Behind the Odyssey
How one college course is transforming lives
Tineisha Scott remembers running out of the house in the middle of the night with no shoes on, scared, hiding to get away from the abuse and drug use overrunning her home. As a young man, Corey Saffold found himself racially profiled. Sherri Bester suffered from PTSD and anxiety so extreme she got severe panic attacks during tests.
These three Madisonians faced personal struggles and obstacles that often seemed insurmountable. Fortunately, they also each encountered a class syllabus that included Plato, Whitman, Dickens, Shakespeare and Toni Morrison.
And they embarked on paths to success beginning in a classroom in the library on the south side of Madison.
Scott, Saffold and Bester are all graduates of the Odyssey Project, a free humanities course offered through UW–Madison’s Division of Continuing Studies and English Department to adult students facing economic barriers to college. Each year, the Odyssey Project gives thirty students free tuition, textbooks and childcare—and access to life-changing discussions
of literature, philosophy, history and art led by UW
Ten years ago when I launched this program with the help of my Wisconsin Public Radio colleague Jean Feraca and a team of other UW faculty members (Craig Werner, Marshall Cook and Gene Phillips), we hoped our challenging two-semester course would not only give students six UW credits but also help them find a new sense of power.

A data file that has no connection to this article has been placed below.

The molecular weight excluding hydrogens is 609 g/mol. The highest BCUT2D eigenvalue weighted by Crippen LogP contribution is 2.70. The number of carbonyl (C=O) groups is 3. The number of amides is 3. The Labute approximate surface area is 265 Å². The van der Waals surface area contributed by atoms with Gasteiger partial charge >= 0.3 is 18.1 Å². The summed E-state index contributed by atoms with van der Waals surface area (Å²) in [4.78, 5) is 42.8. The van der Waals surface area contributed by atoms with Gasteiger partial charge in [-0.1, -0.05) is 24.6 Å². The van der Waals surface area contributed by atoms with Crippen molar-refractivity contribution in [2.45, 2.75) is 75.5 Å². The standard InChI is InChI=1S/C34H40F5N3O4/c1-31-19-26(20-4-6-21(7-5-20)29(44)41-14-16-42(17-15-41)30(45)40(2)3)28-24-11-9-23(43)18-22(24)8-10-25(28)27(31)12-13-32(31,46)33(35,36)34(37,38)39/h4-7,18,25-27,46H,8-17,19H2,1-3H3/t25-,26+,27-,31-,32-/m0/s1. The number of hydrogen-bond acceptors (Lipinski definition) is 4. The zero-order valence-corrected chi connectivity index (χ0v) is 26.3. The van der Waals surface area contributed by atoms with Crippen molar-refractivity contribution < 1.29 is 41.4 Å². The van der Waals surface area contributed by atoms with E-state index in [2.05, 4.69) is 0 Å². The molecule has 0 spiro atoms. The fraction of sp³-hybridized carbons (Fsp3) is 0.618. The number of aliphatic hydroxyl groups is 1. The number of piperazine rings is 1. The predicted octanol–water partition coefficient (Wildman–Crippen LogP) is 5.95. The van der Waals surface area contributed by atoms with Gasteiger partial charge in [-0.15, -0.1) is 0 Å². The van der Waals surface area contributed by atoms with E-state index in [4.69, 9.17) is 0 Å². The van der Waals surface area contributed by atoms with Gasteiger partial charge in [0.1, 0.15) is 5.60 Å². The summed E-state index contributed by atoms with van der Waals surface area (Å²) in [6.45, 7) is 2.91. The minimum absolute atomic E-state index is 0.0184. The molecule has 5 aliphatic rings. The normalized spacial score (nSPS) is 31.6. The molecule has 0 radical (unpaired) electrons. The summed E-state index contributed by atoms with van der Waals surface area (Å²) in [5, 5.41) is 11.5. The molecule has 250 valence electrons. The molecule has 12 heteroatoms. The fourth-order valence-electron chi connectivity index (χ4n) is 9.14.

Since then, three hundred adults have walked through the doors of our classroom. Some of our students have moved from homelessness to UW degrees and on to graduate school, from incarceration to meaningful work in the community. Whole families have been transformed.
Tineisha Scott, a single mother of three who identifies herself as African American, Caucasian and Native American, was one of the thirty students accepted into the first Odyssey class in 2003. She combined her six Odyssey credits from UW with coursework from MATC and went on to Edgewood College to earn a bachelor’s degree with honors in psychology.
“Both my parents were addicted to crack cocaine. My father was in and out of prison,” says Scott. “I was born in Madison and I wanted to change the cycle of poverty in my family. I became the first college graduate in my family and out of all my friends.”
Last year, Scott also became the first Odyssey student to earn a master’s degree. She now works as a marriage and family therapist, a social worker and a coordinator at a shelter for women and children.
At home, Scott’s eighth grader is an award-winning student already visiting colleges and talking about her future, and the younger siblings are thriving, too. “My educational success has already had an impact on my children,” she says. “The Odyssey Project helped me build confidence in myself, gave me inspiration and offered me a support system—something that was so foreign to me.”
Like Scott, Corey Saffold’s path to success was blocked by a lack of confidence. “My mindset was my biggest obstacle,” he says. “I didn’t believe in myself. I didn’t believe I was smart enough.”